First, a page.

This shouldn’t really come as new or revolutionary thinking. Many parts of London have been through cycles of starting off as up market, then being occupied by the poor, and then things going full circle with them now being re-occupied by the wealthy. This may take many years but this churning through different classes of occupiers isn’t anything new so isn’t fantasy thinking, but I wasn’t believed. I pointed out that this downfall of resi-towers designed as investments for overseas investors may take, say, 20 to 30 years, but I could see it happening to those which are not on top-notch prime London sites but are in the more secondary sites which are now being brought forward and developed. The few mega-prime developments are likely to be relatively safe but not many of the others.

My thinking is based on the possibility that it only needs a shock to the home economies of these overseas investors for many of them to need to liquidate their London property assets quickly for values and sales prices to fall. A big overseas crisis could lead to these falls being quite large due to lack of buyers but the sellers needing liquidity very quickly.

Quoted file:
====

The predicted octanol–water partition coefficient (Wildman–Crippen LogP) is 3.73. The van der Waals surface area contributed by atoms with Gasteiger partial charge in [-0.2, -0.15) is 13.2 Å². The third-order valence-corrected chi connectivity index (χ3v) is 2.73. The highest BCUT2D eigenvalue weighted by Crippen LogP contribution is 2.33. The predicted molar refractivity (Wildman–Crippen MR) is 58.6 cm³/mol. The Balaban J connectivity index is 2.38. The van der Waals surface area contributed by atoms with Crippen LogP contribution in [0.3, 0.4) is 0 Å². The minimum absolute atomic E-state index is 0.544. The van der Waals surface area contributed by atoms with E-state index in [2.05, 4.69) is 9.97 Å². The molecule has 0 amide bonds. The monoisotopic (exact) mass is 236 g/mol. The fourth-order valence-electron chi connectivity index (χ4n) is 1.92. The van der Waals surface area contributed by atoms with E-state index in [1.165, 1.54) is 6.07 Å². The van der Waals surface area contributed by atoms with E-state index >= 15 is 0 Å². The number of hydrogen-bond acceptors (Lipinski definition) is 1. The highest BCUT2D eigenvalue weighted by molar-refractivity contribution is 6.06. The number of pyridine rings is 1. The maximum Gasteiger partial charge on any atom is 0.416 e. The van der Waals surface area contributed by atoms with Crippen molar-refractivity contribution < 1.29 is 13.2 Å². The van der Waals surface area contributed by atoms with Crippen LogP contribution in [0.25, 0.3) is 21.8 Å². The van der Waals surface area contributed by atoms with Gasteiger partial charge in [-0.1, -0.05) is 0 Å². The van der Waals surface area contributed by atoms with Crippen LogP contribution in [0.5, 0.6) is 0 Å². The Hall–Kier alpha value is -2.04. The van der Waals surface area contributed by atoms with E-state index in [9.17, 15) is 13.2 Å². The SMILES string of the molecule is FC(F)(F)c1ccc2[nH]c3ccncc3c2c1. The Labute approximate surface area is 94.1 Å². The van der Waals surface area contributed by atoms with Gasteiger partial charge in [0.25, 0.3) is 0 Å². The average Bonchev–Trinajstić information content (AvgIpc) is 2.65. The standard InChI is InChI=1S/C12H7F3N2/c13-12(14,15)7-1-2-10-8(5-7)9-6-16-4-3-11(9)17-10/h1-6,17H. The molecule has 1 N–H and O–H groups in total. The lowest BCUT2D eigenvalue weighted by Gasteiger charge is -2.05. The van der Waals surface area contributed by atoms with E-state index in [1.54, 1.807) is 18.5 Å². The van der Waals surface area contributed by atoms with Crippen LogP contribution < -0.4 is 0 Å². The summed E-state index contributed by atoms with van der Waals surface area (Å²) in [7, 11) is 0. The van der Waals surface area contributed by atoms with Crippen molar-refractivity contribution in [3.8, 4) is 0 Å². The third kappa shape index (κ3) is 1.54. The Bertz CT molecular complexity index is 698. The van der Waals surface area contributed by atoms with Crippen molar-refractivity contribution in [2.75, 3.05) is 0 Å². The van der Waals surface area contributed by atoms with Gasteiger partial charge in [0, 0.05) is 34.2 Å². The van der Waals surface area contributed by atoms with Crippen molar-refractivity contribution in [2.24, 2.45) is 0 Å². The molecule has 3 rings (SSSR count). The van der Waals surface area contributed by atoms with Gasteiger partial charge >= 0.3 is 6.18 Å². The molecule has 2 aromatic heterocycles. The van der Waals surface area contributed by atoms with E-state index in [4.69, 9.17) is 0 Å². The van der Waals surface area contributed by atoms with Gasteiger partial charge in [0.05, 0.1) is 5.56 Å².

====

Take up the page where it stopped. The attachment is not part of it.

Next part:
Of course these residential towers may be snapped-up by other overseas investors but can we really expect a lot of investors being brave enough to be tempted in on a falling market? And what happens when the distressed overseas investors who can’t sell fail to pay the hefty annual service charges? Court-cases and repossessions?

Eventually someone will hit on the idea of buying up these empty towers at distressed prices and putting in any sort of tenant at any rent in order to get at least some income in. Or the distressed overseas investors (or their creditors who may have a charge on these properties) will rent out individual units to anyone, at any price, for the same reason. The start of the downward spiral.

Anyway, I was thinking long to medium term but last week I saw an example of just the sort of external shock I was thinking of in the Chinese Stock Market. Reading one of the financial papers I saw that The Shanghai Composite has soared 180 per cent in the last 12 months, and that there are so many individual stock-market investors in China who are investing so much that the casinos on Macau are feeling the pinch – people are using the stock-market as a casino in preference to the actual casinos. But this bubble may have now burst – in the last few weeks the Shanghai Composite fell by 22 per cent before bouncing back and ending June with a 6 per cent drop on the month – now tonight I hear that there has been a 30% stock-market crash in China.